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Judiciary & The Indian Constitution – Know How Well Has Judiciary Served The Constitutional Ideals
Supreme Court

Judiciary & The Indian Constitution – Know How Well Has Judiciary Served The Constitutional Ideals

The constitution shares an inextricable relationship with the judiciary. While the other two parts of the government system, legislature & executive promulgate & executive the laws respectively, it is the judiciary which ensures that the laws – whose crux is none other than fundamental rights –are not being violated and are happening correctly and appropriately.  Judiciary is the broad avenue where anyone from everyone can come to seek help for the violation of their fundamental rights, It is the recourse which anyone & anyone can avail and get their basic dues restored or even compensated. Without a proper, free and fair judiciary, the democratic polity risks digressing into the orders of chaos and despotism.

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Well, the Indian judicial system is hierarchical, composite and well-integrated which the two divergent aspects of federalism & unitary characteristics, both of which are prevalent in the Indian politico-legal system. The apex court in the Indian Judicial System is the Supreme Court of India. It is effectively called the custodian of the Constitution. Justice should be easily accessible to the people, this forms the fundamental basis of an effective judiciary, which in turn forms the core purpose of a modern welfare state, which judiciously blends the two different of freedom (let live alone) and social responsibility (the temporary patronization of weaker sections until we achieve equality).  

Some special features of the Indian Judiciary:

1. Amongst the Prominent Judicial Systems in the World

The judicial system of India is amongst the most important judicial systems in the world. India’s judicial structure is utilized to understand and apply the laws of the land. Judiciary acts in the amicable settlement of disputes between the parties. The Doctrine of Separation of powers empowers the judiciary to interpret laws. Judiciary does not actually make laws but interprets and applies them in the country.

2. A Unified And Cohesive Judicial System

India has an integrated and unique judicial system which is broadly chartered in the Constitution. Supreme Court lies at the top of the integrated hierarchy. Below the Supreme Court, there are the High Courts at the provincial or state level. Below the High Court\, there is a very well-integrated hierarchy which is made up of district courts and lower courts. Also, there is a single structure that galvanises both the Central and the State laws. India is a federation of provinces & union territories with a strong centre. India’s legal system tries to address that equation amicably. As per the characteristics of an integrated judicial system, an individual can appeal to a higher court when he/she is not comfortable with the decision of the lower court.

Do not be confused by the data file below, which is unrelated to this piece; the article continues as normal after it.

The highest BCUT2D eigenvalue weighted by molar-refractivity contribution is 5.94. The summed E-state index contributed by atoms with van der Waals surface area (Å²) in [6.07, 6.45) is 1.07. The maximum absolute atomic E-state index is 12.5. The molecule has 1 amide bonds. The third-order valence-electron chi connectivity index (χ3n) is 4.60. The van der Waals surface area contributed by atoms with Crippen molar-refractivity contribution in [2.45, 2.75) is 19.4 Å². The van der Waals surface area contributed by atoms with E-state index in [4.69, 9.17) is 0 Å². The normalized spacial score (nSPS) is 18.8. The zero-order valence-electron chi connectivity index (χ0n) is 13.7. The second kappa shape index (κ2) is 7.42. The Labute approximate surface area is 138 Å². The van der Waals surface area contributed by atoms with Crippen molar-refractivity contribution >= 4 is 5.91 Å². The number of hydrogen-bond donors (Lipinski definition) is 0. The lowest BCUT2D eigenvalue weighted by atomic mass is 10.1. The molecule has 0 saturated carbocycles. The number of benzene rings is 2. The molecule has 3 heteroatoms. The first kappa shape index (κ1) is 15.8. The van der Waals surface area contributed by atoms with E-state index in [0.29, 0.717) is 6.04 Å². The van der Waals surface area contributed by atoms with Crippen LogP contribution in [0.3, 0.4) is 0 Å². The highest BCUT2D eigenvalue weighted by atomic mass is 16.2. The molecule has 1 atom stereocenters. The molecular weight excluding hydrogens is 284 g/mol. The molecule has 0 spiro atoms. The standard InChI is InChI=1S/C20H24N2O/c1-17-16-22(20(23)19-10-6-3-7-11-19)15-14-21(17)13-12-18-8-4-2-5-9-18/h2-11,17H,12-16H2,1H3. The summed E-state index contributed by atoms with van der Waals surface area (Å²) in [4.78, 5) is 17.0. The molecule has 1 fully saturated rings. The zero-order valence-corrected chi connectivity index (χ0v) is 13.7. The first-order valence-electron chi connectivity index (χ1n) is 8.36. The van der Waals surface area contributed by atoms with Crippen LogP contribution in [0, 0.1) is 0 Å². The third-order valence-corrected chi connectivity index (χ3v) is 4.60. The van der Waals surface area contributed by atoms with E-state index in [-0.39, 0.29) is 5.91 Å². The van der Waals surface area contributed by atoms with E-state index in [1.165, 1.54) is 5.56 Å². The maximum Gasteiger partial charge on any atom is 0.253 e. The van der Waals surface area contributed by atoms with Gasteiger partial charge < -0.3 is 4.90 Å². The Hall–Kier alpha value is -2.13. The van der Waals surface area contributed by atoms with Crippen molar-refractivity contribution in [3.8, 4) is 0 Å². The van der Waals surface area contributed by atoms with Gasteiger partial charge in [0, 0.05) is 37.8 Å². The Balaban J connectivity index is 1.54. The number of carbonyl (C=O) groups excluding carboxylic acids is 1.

3. An Autonomous Judiciary

The United States has the system of separation of powers to ensure the independence of the judiciary. But ours is a constitutional system that is set up on the basis of Parliamentary sovereignty. Herein, the separation of powers is ruled out. This is what happens in England. This is also happening partly in India as here the Parliamentary and constitutional sovereignty doctrines are blended together. The independence of the judiciary here implies the freedom of the judges to make judgements in an unbiased manner, free from any control and influence. An independent judiciary is needed to serve the following factors:

  • To check the functioning of the organs.
  • Interpreting the provisions of the constitution.
  • To act in a fair and unbiased manner.

4. Importance of Independence of the Judiciary

As per some observers, it is amazing that the independence of the judiciary is still not quite distinct even after so many years of its unfolding. Even our Constitution speaks about the independence of the judiciary without clearly spelling out what it means. The main talk is about the separation of powers that is establishing a system wherein judiciary is not under any undue influence of legislature (and extendedly the executive).  

5. The Emergence Of Judicial Activism

This term, Judicial Activism has its origin in the USA. This term had a positive connotation in the mid-20th century s courts were seen as upholder of the democratic rights of the people. The concept of judicial activism evolved and developed fast over the years and it came to attain a lot of legitimacy among the Indians with special reference to the unruly behaviour of the legislative and executive organs.